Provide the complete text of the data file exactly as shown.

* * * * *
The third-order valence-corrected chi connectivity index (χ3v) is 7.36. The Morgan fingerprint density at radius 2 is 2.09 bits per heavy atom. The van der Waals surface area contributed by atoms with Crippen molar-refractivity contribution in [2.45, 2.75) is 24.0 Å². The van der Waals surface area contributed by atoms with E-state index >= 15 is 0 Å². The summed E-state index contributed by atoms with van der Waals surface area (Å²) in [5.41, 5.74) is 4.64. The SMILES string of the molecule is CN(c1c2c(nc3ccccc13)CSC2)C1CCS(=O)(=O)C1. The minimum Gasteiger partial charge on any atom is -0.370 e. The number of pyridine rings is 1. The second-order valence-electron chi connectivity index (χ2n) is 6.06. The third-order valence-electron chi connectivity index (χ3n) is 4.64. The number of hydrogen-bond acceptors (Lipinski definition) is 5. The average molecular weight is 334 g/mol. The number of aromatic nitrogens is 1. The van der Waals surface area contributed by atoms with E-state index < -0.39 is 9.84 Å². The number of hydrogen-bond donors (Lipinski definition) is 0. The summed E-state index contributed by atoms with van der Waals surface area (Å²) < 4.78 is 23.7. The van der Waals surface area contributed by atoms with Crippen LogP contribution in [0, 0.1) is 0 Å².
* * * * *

The third-order valence-corrected chi connectivity index (χ3v) is 7.36. The Morgan fingerprint density at radius 2 is 2.09 bits per heavy atom. The van der Waals surface area contributed by atoms with Crippen molar-refractivity contribution in [2.45, 2.75) is 24.0 Å². The van der Waals surface area contributed by atoms with E-state index >= 15 is 0 Å². The summed E-state index contributed by atoms with van der Waals surface area (Å²) in [5.41, 5.74) is 4.64. The SMILES string of the molecule is CN(c1c2c(nc3ccccc13)CSC2)C1CCS(=O)(=O)C1. The minimum Gasteiger partial charge on any atom is -0.370 e. The number of pyridine rings is 1. The second-order valence-electron chi connectivity index (χ2n) is 6.06. The third-order valence-electron chi connectivity index (χ3n) is 4.64. The number of hydrogen-bond acceptors (Lipinski definition) is 5. The average molecular weight is 334 g/mol. The number of aromatic nitrogens is 1. The van der Waals surface area contributed by atoms with E-state index < -0.39 is 9.84 Å². The number of hydrogen-bond donors (Lipinski definition) is 0. The summed E-state index contributed by atoms with van der Waals surface area (Å²) < 4.78 is 23.7. The van der Waals surface area contributed by atoms with Crippen LogP contribution in [0, 0.1) is 0 Å².